Shot Placement

Knowing which shots to take on whitetail deer will make you a better prepared and successful hunter. You need to learn prior to going on a deer hunt what shots are able to take a deer down cleanly and quickly. Hunters need to know how to avoid injuring or maiming deer. Knowing what shots you are willing and able to take ahead of time will make you a better prepared hunter when the time comes. There are times in deer hunting when you need to make a split second decision on taking a shot or passing it up. If you know what you are looking for, these decisions will come quickly and easily. Listed below are the four most popular angles that you will see a whitetail deer, and tips on what to do in each situation.

Broadside
A unobstructed view of a broadside deer offers the best chance of a shot hitting the vitals. This is by far the favorite position for bow and gun hunters to have their deer in before taking a shot. The kill zone on the average deer is 9 inches. The broadside shot offers the hunter a clear shot on all the vitals, with even a little room for error. Aim for the heart right behind the shoulder blade. Even if your shot goes high you will pass through the lungs. This will provide you with a quick, clean, ethical kill.

Shot PlacementQuartering Away
A quartering away deer also offers both gun and bow hunters a good selection for a shot. This is the second best position to have a deer in before taking a shot. With a deer in this position you need to aim for the exit hole, in essence, you want to aim to shoot through the deer to the opposite shoulder. With an accurate shot, you will hit the vitals and take the deer down cleanly. The quartering away shot, as with the broadside shot, gives a little room for error.

Quartering Toward
A quartering toward deer is a shot that is very risky to take. You need to be an excellent marksman to attempt this shot. There is no room for error with a deer in this position. Do not use a bow. With a bow, it would have to be an absolutely perfect shot to kill the deer in an ethical way. If your arrow was slightly off, you would have an injured deer that you would most likely never recover. There is too much bone that your arrow would have to pass through before it would contact the vital area. With a gun, a shot high in the chest will pass through the lungs. A shot low would pass through the heart. I would personally pass up on this shot in the hope for a better one.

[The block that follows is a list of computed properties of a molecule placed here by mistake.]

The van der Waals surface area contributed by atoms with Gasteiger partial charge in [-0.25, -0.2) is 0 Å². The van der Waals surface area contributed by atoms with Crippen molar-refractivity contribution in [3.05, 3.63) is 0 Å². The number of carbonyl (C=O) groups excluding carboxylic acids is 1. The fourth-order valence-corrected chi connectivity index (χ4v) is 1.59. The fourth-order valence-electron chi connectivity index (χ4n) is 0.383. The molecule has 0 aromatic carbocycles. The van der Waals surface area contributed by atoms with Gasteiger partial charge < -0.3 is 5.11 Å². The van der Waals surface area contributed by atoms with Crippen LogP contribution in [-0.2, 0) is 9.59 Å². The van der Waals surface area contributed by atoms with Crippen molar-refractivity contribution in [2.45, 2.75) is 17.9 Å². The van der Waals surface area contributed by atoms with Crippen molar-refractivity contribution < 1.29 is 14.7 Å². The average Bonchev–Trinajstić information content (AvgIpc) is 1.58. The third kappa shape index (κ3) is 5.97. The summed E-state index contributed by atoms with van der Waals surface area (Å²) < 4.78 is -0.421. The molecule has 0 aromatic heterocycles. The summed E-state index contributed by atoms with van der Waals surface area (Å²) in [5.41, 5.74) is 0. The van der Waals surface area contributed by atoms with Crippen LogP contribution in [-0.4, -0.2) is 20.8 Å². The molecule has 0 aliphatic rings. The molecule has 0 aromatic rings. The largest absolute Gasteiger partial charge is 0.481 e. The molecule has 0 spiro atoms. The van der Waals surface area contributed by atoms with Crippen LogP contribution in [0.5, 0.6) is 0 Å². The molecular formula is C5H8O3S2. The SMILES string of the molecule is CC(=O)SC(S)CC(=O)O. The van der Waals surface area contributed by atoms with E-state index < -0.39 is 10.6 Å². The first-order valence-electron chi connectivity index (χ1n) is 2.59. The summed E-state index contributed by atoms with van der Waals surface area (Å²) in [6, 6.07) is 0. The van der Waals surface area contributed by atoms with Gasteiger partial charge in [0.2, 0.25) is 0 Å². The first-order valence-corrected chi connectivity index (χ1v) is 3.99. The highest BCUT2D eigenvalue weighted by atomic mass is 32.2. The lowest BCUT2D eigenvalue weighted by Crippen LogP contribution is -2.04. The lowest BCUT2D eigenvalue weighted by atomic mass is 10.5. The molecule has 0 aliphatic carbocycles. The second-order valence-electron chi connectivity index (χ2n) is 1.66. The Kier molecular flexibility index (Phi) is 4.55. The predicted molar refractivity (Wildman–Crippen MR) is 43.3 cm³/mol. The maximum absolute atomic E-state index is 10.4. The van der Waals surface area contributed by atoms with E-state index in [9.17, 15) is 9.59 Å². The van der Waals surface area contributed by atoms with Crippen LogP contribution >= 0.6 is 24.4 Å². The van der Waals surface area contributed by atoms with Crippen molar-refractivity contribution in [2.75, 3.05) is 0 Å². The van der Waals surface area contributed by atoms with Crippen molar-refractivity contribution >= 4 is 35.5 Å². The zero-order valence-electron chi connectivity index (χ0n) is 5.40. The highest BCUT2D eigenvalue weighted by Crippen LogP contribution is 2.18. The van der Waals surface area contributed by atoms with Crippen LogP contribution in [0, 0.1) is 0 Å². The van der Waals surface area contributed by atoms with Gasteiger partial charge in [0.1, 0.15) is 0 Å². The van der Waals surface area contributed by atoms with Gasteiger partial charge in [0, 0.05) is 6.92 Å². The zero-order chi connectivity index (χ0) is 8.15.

Head On Shot
When a deer faces a hunter head on, it gives you two possible shots, the chest and the neck. The chest area is the most popular because it provides a shot to the heart and lungs. A shot to the neck area will break the neck or cause enough shock to drop the animal in its tracks. A head on shot should only be done when using a rifle or muzzleloader. In this situation with a bow, you have a higher chance of injuring or maiming the whitetail. With any weapon you are using, excellent marksmanship is needed to make this shot. For the average deer hunter, I recommend to be patient and wait on a better shot.

Always make wise shooting decisions. Making a fast, efficient kill should be the goal of all deer hunters. Enjoy hunting in an ethical fashion

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